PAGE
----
Art by Stainless steel artist Chris Calcutt, who did several other artworks around the Hervey Bay area.  I even bought a very small whale sculpture of his at the Gallery shop.  Such clever stuff.

sea turtle

I didn't get the artist's name - oops!  I love the colours of this beautiful public artwork outside the Hervey Bay Regional Gallery.

of course cake!

doughnut and cannoli

And of course there had to be cakes.  Mr P. had 2 as you can see. My Black Forest cake was a bit dried out sadly.  Hubby scoffed his down so I don't know what they were like.  These were from Santini's in Torquay, which also runs a pizza place next door.

look at all those electric jugs!

I had to show this one again.  These are full-sized, old-fashioned electric jugs just like mum used to have:=)  They are on every step and on the little balcony.  This small, art deco house sits all by itself on the Esplanade.  Wonder how long before the developers whack a hotel or units on the block?

looking out over the Bay from Urangan Pier 

Such a shame we were too early for the whales that come right into the bay each winter.  Next year for sure.

not too early for the pelicans tho

another piece by Chris Calcutt

A mackerel as you can see.  There are a few fish scattered around the lawns, sculpted in stainless steel.

my fave!

I had to end with this one!  An absolutely stunning artwork by Chris Calcutt (I think) and others, standing at the front of the Gallery.  It had just been polished for the first time since being installed in 2012, so it was shining and gleaming in the winter sun.

We had a lovely couple of days here; and hope to return next winter when the whales are swimming by.

Saturday, 16 September 2017

Mum's Bran Loaf

Mum used to make this many moons ago when we were kids. Sounds a bit blah but it's a healthy, vegan loaf that tastes pretty good.  Mum of course didn't worry about vegan options - come on, meat and 3 veg all the way! - but this loaf is easily made vegan with the use of almond milk, as I do here.  

a bit of loaf with my butter :=)


1 cup bran - I used All bran cereal

1 cup sultanas or mixed dried fruit of your choice - I used sultanas, currants, cranberries and mixed peel

1½-2 tsp ground ginger

1-1½ tsp ground mace

1/2-1 tsp mixed spice

1/4 tsp ground cloves

3/4 cup of sugar - I used mostly raw sugar with a bit of vanilla caster sugar to top it off

1¼ cups of milk - I used almond but use whatever milk you fancy - cow's, macadamia, whatever

1½ cups of self-raising flour

a handful of walnuts (optional)


Place the bran, the fruit, the spices, the sugar, and milk in a large mixing bowl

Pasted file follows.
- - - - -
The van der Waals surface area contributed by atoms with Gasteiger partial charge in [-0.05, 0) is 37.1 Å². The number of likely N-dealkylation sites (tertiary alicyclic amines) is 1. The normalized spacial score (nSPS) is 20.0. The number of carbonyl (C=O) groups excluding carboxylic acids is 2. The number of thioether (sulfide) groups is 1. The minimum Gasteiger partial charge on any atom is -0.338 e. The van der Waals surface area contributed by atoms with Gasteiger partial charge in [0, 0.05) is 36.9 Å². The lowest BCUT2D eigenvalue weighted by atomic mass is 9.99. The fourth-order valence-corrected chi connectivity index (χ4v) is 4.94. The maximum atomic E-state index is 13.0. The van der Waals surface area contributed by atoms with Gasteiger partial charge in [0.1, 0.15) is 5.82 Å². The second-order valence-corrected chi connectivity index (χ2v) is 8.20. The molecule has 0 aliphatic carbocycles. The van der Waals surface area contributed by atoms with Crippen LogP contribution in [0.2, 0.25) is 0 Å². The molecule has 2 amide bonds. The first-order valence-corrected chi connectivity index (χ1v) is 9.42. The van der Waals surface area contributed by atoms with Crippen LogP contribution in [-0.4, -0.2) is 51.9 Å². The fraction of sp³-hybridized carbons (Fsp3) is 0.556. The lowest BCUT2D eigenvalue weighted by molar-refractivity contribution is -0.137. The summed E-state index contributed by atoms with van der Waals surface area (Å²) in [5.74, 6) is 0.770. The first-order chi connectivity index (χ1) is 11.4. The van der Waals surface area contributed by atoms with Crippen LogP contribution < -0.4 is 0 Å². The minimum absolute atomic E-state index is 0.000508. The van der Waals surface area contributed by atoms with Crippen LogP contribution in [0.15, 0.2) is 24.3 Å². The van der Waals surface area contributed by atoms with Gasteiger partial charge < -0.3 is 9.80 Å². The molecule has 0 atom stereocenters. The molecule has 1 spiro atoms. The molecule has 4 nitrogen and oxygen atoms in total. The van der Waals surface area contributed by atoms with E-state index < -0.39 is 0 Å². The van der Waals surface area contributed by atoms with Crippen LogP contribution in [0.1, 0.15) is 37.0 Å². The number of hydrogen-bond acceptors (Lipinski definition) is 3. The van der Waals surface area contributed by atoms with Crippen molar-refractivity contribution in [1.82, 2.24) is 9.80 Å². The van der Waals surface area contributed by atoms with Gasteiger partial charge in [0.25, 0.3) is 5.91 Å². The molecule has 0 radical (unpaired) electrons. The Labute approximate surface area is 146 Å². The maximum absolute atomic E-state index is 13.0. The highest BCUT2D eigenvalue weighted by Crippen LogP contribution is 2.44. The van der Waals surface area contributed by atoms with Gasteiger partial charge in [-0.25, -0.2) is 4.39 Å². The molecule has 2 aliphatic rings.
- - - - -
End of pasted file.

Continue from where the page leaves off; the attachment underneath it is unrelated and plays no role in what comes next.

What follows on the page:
Give it a good stir and leave for 2 hours covered with a cloth, or as mum said, stand 2 hours

Grease your loaf tin liberally with butter (or get hubby to do it)

Sift the flour into the bran and fruit mixture

Stir very well and spoon into the loaf tin

Throw the walnuts (if using) on the top

Bake at 180C for 1 hour or till a skewer in the middle comes out clean - check it after 50 mins.

If your nuts are starting to burn, whack some alfoil over the top in the last 30 mins.

Let it cool in the tin for a few minutes then put onto a wire rack 

Spread slices liberally with butter


I don't often use cup measurements (so imprecise) but as I am using mum's handwritten recipe, I will go along with her instructions.  As long as you use the same cup for each of the ingredients, all will be well

I am chuckling to myself here re the bran.  I had it in mind that mum always used All Bran cereal in this recipe but I am starting to wonder? Was it in fact just regular, normal bran?  Don't know; and All Bran is what's in the pantry.  (I texted my sister; she said yes mum used All Bran)

mum's handwritten recipe

As you can see, mum was pretty sparing with the details of this recipe.  I guess like many family cooks and cookery writers assumed, you would just know this cooking stuff.

ingredients gathered -  as Harry Potter might say 

ready for mixing

before and after 2 hours' standing

sift in the self-raising flour

before and after baking for an hour @ 180C

resting before devouring

yep slather it with butter

This must have been a wonderfully cheap loaf to bake for a big family. No worries about eggs or butter either.  These are the kinds of ingredients that would always be in the pantry.  Thanks mum!

my mace doodle 

Monday, 11 September 2017

Coast Hervey Bay - Restaurant Review

On our recent trip up north, we decided to take a couple of nights R&R at Hervey Bay, on the Fraser Coast.  Sadly we were a little early for the whale migration, and the dolphins were staying out of sight too.  But there was plenty to see, and plenty to eat.  We went for a pre-dinner drink at Coast, but then couldn't drag ourselves away so stayed for dinner too. 

looking in, 'cos we were sitting outside 

I started off with a rhubarb and rose Bellini, which was fabulous. Fruity and pretty and refreshing.  In fact, it was so good I had 2. Made up of rhubarb and rose petal purée, topped up with prosecco.

Bellini $13

cider $10

Mr P. had a cider, one of his faves.  I find it very sweet, but yes delicious. Since we were walking back to our hotel, he could indulge for once in something alcoholic.

house-baked bread $8

For our pre-dinner nibbles, we had house-baked bread with cultured butter and smoked salt.  This was so good.  I am a huge fan of smoked salt, so this was a winner for me.  Mr P. loved it too. But I wanted way more butter! :=)  It was a very teeny bowl with only a wee bit of butter.  I bet I could have asked for more.  The staff were very obliging in every way.

triple cooked fat chips $10